Unless you're superhuman, you've probably experienced more than a few neck pains and headaches. Evidence suggests a potential connection between the two.
Keeping static postures is a contributing factor for neck and headache pain. What’s a ‘static posture’? Depending on your fitness it’s about 30 minutes of being in the same position. You could be playing candy squish on your phone, reading, working on a notebook, or driving. Awkward postures make matters even worse.
Students subject themselves to hours of prolonged reading, writing and computer work, which may make them a high-risk group for neck pain and headaches.
A study evaluated the effect of neck pain and headache pain on the academic performance of 118 college students. A survey was used to gather data on head and neck pain, which were then correlated with student grade-point averages (GPA), an indicator of academic performance.
Results showed a high incidence of neck pain (51.3%) and headaches (73.7%) within the student population; many students also reported problems with concentration as a result of such conditions.
Moreover, academic performance diminished in 17.9% of patients suffering from neck pain and 39% of students with headaches.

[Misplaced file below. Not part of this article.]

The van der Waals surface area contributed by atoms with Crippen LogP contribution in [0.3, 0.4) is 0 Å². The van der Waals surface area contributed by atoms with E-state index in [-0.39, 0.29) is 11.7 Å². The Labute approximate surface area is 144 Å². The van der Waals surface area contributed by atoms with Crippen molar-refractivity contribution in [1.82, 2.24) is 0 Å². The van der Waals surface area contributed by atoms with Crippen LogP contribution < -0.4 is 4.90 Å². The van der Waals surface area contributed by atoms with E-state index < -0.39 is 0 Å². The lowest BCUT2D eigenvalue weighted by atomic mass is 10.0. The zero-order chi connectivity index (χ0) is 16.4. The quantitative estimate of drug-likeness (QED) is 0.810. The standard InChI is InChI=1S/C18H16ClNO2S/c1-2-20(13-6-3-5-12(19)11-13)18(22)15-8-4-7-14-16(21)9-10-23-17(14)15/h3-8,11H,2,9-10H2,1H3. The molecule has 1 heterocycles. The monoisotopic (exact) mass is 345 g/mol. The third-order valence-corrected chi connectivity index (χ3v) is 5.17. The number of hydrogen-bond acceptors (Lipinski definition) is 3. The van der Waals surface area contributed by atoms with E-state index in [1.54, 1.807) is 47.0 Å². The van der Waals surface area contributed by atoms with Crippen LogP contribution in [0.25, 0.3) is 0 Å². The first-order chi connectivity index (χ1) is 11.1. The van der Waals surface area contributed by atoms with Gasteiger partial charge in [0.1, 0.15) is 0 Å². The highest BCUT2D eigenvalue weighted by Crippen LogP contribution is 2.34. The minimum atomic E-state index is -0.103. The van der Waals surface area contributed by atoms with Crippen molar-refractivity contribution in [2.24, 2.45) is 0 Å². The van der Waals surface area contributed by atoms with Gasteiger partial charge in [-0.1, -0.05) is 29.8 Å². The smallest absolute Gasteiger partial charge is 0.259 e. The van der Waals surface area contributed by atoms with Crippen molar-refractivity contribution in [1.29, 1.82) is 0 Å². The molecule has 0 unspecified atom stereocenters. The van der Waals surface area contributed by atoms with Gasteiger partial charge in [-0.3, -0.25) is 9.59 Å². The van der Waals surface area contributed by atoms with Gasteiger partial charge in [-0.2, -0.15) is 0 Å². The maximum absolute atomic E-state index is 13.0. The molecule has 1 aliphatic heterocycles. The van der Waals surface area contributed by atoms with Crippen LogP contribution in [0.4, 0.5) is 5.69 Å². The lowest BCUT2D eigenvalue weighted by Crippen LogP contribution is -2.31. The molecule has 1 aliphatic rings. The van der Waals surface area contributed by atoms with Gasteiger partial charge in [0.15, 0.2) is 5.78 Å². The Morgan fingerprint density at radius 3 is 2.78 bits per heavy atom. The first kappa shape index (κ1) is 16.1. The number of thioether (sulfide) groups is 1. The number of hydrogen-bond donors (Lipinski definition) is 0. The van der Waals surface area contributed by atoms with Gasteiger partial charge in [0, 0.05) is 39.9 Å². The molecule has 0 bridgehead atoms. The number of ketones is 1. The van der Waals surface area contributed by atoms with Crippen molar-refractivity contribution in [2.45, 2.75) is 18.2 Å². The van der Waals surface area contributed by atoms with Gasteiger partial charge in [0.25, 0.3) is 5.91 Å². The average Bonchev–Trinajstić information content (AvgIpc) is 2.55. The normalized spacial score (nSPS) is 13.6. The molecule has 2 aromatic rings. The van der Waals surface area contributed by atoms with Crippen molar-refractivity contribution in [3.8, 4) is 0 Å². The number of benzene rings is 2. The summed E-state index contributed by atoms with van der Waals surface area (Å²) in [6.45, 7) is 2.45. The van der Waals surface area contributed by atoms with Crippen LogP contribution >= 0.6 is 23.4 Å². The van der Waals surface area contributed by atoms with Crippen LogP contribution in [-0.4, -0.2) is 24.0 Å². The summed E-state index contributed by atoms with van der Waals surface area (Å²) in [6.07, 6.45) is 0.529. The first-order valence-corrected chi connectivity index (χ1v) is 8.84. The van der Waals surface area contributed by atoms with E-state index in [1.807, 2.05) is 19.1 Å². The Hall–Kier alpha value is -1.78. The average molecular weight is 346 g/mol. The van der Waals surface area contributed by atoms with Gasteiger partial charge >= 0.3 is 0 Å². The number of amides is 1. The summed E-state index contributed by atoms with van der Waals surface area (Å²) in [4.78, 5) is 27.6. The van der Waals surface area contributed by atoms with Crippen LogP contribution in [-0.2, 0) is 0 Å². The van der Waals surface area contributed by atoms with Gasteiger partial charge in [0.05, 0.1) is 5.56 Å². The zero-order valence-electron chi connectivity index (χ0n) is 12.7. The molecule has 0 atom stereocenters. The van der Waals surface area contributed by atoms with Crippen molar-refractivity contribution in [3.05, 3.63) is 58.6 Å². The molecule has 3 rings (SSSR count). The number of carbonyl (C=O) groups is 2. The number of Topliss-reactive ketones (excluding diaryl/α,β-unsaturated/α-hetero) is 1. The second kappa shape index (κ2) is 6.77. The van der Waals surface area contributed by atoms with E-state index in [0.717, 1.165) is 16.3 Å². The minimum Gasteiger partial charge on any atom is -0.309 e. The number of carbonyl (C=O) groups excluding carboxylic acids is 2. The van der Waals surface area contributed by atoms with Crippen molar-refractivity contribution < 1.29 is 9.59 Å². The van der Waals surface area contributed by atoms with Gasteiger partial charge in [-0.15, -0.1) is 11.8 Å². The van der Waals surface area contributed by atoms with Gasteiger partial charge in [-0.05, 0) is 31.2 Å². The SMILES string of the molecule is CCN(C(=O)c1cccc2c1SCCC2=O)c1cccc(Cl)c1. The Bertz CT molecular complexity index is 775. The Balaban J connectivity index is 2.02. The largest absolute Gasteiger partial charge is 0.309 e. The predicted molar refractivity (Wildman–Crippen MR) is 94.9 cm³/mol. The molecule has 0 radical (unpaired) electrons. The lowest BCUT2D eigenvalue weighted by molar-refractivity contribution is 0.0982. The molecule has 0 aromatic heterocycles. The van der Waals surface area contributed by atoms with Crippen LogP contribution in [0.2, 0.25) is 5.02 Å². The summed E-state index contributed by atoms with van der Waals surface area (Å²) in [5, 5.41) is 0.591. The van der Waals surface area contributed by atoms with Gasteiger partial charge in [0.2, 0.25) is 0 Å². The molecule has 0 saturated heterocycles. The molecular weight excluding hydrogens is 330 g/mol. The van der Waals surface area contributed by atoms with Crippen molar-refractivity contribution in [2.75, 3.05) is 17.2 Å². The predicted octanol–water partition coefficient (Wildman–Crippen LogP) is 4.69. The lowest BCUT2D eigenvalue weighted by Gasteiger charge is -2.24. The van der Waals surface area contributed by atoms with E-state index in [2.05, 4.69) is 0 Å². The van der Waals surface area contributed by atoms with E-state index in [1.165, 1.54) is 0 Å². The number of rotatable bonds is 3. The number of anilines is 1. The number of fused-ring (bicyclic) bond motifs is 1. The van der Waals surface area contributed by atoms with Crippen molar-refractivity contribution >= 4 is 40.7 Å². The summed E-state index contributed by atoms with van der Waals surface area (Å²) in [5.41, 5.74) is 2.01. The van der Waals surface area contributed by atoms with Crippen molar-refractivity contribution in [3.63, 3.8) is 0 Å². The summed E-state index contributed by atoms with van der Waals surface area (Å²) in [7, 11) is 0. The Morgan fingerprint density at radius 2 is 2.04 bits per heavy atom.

If these conditions affect student performance, it's a distinct possibility that the general population is likewise affected. Work that requires extensive concentration or focus often involves static postures.
Don’t let the work you do become a pain in the neck (pardon the pun). Take frequent breaks, even if they are only brief. Keep up your fitness. Mind your posture, and talk to your chiropractor about developing good preventative strategies.
Rose KA. The effect of neck pain and headaches on the academic performance of college students. Journal of the Neuromusculoskeletal System 2000:8(4), pp118-122.